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THE site for the most up to date information on sports and orthopedic rehab and injury prevention.

Join our community of top-notch physical therapists, athletic trainers, chiropractors, and strength coaches who are dedicated to being the best in their field, and to making a difference in the lives of their athletes and patients.


Featured Resources
Altered Motor Control - Review of ResearchAltered Motor Control - Review of Research
Kyle Kiesel PT, PhD, ATC, CSCS
This, of course is a complex question, but we have learned that the response to movement following injury is more complex than previously thought. One approach is to look at injury risk factors to, in a sense, we work backwards to help us answer the question. By considering risk factors for injury, we gain a better understanding of what happening in the motor control system after injury. It is clear from the peer reviewed literature that previous injury is by far the most robust factor related to future injury. With this fact in mind, it should make us feel somewhat uncomfortable as rehabilitationists that those with a previous injury, even after completing rehabilitation, are at the greatest risk of subsequent injury. . . .
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Is the Present Day Athlete Prepared for the Initiation of Athletic Performance Enhancement Training?Is the Present Day Athlete Prepared for the Initiation of Athletic Performance Enhancement Training?
Robert Panariello MS, PT, ATC, CSCS
The lack of early age athletic "preparation" as well as the common occurrence of youth athletic "sports specialization" is presently an all too common theme in the United States. The dream of a college scholarship and perhaps an ensuing professional payday appears to often be the incentive for such early sport specialization. However, too early a sport specialization does have its consequences. An example of such a consequence is the 12-year-old baseball pitcher whom I recently rehabilitated after arthroscopic elbow surgery. According to his father "this young man is going to be the next Roger Clemens". Obviously the father did not realize that throughout Roger Clemens athletic career, this Hall of Fame caliber pitcher never had elbow surgery. My time and experiences with this young athlete was my incentive to write this article. . . .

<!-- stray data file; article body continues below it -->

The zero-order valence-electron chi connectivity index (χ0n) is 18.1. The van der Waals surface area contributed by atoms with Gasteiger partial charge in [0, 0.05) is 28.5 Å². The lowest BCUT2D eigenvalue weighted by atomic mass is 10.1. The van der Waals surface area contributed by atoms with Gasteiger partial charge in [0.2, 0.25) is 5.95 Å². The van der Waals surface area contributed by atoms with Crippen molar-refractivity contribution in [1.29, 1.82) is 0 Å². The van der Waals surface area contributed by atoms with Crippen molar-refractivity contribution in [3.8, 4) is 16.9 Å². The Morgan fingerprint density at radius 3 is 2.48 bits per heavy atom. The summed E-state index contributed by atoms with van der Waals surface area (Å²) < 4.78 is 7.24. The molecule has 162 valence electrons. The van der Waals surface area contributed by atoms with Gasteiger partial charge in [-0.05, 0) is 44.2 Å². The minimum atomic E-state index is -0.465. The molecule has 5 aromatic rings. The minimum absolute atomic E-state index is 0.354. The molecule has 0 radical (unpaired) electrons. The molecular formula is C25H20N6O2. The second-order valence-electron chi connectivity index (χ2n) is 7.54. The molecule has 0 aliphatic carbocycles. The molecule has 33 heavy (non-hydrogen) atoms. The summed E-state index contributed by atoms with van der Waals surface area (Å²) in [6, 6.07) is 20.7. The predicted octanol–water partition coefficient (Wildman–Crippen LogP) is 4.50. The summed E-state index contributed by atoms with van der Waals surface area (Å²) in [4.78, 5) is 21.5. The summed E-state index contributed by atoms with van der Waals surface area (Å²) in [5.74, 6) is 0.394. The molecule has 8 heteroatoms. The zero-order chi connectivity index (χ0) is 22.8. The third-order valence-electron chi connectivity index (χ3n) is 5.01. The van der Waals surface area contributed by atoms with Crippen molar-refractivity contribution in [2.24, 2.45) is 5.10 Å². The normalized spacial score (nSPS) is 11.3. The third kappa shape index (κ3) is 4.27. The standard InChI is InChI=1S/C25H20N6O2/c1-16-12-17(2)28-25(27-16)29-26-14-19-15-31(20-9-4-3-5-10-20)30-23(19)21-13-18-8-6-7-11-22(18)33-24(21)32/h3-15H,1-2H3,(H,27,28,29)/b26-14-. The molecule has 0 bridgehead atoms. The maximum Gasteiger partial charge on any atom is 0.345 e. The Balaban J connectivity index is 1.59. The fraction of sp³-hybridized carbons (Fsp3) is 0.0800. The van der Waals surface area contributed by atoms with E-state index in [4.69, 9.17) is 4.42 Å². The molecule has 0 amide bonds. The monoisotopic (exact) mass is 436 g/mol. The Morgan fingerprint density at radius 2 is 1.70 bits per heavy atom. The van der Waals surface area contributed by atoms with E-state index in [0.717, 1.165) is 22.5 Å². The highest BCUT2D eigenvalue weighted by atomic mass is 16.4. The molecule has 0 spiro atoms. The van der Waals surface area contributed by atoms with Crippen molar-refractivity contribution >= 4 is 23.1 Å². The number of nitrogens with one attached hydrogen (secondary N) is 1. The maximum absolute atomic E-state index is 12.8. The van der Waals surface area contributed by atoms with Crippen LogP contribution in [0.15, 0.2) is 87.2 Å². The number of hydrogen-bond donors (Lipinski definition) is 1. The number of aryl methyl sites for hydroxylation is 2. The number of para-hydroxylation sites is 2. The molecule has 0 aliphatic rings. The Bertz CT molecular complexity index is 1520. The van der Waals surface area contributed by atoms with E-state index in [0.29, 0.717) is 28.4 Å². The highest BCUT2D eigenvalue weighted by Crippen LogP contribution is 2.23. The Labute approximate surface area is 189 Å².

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Audio Interview - Gray Cook updates the Joint by Joint ApproachAudio Interview - Gray Cook updates the Joint by Joint Approach
Anthony Renna asked Gray to update the Joint by Joint Approach a few months back on the Strength Coach Podcast. Ask Gray a question, get a 30 minute answer. Kidding Gray! It was a fantastic explanation and really takes you through his thought process so I annoyed Anthony enough he finally let me use it. Anyway, this is a must listen interview and I absolutely wanted to be able to share it with all of you. . . . keep reading

Super StiffnessSuper Stiffness
Stuart McGill, Professor of Spine Biomechanics
At a gymnastics or martial arts meet, or at a weightlifting competition, listen to the coaches advice to the athlete -- Stay tight! This means to maintain stiffness. Being stiff ensures that there will be minimal energy losses as forces are transmitted through the linkages. Optimal performance requires stability, and stability results from stiffness. Stiffness in the body results from muscular co-contraction. Used properly, it will assist in getting through "sticking points", enhance whole body strength and speed. Be stiff, and be compliant. Knowing the difference and when to be one or the other is a major way to improving performance. . . .